Microbrewery proposal churns up a debate

Rishiraj Singh visits Bengaluru to study craft beer units

October 29, 2017 09:38 pm | Updated 09:38 pm IST -

A government bid to study the prospects for allowing independently owned craft breweries to open shop in Kerala has enraged those opposed to the legal manufacture and sale of alcohol.

At the instance of the government, Excise Commissioner Rishiraj Singh had on October 15 visited Bengaluru and inspected pubs, bars and hotels that operated microbreweries. Mr. Singh told The Hindu that he was yet to give any recommendation to the government.

However, former KPCC president V.M. Sudheeran portrayed the move as one that unabashedly kowtowed to the liquor industry. He raised the spectre of increased alcohol abuse and resultant familial and social ills. The Congress leader said Mr. Singh’s visit to Bengaluru had “revealed the officer’s true colours”. More prohibition activists and clerics were expected to join Mr Sudheeran's protest in the coming days.

Kerala has the highest per capita consumption liquor in the country. The State's public health burden, including its steep suicide rate, has been linked to alcoholism.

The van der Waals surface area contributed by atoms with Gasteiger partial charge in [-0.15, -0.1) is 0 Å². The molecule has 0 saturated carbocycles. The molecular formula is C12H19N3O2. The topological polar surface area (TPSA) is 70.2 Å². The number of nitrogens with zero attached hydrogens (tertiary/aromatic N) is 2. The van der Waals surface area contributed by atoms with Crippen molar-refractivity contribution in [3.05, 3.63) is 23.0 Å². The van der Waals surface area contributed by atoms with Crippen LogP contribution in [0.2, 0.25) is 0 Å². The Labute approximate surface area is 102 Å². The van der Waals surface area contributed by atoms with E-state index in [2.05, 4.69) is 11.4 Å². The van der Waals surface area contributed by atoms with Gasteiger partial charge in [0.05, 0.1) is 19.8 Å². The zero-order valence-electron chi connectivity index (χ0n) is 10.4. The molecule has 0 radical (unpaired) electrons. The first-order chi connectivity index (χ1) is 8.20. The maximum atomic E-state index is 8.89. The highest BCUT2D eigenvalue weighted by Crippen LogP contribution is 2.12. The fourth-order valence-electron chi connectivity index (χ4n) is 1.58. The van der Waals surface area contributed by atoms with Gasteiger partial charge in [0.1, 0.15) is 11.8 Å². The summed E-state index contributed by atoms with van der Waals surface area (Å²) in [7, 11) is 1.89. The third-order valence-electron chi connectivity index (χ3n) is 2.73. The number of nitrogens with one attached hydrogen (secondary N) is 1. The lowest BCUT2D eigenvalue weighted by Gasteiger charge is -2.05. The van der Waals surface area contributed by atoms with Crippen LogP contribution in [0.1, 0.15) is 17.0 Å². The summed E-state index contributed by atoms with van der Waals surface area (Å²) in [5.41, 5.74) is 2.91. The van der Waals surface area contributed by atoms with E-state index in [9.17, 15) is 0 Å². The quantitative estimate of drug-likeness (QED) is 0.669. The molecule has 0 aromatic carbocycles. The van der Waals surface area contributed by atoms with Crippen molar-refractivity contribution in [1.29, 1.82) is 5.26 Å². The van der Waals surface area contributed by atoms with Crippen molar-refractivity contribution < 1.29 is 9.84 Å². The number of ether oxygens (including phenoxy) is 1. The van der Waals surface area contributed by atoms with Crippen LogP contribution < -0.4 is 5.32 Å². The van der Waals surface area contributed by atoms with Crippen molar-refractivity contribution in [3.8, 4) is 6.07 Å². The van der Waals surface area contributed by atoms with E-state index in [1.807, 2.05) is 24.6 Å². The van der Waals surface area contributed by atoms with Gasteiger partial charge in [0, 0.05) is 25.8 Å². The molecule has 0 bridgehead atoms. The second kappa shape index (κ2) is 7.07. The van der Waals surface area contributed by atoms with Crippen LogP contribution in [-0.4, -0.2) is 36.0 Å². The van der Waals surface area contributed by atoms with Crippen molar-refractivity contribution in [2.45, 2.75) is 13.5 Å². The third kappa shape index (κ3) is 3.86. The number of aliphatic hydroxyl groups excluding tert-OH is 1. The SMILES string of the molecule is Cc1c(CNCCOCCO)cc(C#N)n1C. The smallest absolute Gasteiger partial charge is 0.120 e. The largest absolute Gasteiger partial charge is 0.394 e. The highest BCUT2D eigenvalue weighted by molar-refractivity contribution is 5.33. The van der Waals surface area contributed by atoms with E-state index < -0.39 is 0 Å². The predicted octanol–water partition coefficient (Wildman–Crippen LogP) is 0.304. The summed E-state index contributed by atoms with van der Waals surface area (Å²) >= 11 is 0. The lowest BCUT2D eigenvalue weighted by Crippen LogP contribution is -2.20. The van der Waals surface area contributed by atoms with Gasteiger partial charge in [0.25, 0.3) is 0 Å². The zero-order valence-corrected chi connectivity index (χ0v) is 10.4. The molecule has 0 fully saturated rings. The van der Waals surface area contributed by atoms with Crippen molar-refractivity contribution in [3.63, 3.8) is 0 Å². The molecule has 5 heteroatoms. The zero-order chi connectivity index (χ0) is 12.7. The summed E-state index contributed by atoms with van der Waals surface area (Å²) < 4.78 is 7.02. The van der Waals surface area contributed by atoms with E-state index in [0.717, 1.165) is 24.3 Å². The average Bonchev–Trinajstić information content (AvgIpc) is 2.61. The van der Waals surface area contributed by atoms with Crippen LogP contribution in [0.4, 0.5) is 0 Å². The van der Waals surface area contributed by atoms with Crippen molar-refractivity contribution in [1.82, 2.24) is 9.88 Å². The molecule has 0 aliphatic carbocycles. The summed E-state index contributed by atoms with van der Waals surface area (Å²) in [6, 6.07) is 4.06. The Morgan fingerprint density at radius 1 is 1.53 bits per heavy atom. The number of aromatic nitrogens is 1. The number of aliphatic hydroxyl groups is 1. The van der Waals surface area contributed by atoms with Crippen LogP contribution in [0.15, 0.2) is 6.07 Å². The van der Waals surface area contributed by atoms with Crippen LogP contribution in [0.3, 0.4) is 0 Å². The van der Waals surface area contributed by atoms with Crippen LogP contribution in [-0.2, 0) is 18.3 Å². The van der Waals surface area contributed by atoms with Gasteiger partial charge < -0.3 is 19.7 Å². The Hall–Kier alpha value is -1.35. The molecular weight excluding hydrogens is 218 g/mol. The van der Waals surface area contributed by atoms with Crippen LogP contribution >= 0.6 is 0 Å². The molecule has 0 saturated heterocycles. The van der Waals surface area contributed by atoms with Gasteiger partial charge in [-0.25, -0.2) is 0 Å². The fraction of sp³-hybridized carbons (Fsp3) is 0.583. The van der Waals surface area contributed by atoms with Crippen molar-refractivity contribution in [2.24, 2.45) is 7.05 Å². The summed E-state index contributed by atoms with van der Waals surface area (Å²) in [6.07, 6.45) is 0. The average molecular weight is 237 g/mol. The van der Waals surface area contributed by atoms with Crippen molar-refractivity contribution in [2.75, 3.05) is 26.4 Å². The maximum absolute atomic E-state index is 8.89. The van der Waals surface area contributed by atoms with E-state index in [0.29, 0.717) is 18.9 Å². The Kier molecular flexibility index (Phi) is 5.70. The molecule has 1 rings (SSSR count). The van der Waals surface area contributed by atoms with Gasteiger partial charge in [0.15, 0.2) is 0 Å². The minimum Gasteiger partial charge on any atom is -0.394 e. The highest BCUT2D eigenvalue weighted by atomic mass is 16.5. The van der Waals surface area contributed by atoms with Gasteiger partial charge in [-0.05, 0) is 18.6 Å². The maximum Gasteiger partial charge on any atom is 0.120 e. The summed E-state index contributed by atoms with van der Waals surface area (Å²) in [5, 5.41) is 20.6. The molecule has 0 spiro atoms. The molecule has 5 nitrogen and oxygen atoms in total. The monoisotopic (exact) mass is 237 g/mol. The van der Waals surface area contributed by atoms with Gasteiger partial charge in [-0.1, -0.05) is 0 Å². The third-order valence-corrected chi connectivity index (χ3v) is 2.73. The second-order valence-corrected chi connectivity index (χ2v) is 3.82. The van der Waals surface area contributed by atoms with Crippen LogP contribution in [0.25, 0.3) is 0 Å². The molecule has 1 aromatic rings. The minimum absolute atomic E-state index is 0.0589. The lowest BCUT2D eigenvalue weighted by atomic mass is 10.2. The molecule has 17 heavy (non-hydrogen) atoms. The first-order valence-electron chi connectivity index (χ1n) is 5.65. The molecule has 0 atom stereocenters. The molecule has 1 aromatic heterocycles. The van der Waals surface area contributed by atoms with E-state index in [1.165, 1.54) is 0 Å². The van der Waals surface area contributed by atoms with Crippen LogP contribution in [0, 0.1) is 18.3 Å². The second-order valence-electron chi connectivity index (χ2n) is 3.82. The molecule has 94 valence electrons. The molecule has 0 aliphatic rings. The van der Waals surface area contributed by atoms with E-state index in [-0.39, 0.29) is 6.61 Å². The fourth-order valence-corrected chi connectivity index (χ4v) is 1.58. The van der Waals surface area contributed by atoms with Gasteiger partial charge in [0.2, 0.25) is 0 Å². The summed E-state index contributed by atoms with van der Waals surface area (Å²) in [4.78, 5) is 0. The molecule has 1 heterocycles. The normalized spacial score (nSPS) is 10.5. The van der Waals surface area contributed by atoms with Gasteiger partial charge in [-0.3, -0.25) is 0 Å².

However, Kerala’s economy was primarily tourism-based. Consequently, the vitality of its hospitality industry was an economic concern. In this context, any attempt to tweak Kerala's liquor policy inadvertently became a focal point of public debate and the State's electoral politics.

Former Excise Minister and Congress leader Vakkom Purushothaman had first proposed the opening of a microbrewery in Mascot Hotel in 2005. Then Tourism Secretary T. Balakrishnan had mooted the proposal. However, it never passed muster.

Craft beer units operate at a much lesser scale than largescale cooperate breweries. However, they cost an estimated ₹8 crores to set up, and the brew is pricey compared to draught, tinned and bottled beer. Officials said Kerala’s ailing hotel and tourism industry was yet to evaluate the financial viability of craft beer.

Excise officials said there are 28 microbreweries in Bengaluru. Most operate out of pubs. The Karnataka government’s liquor laws allow investors owning a buildup of space of minimum 10,000 square feet and a dining facility to make craft beer.

The Kerala government was yet to take a call on the matter. So far, it has not accepted any application to open microbreweries.

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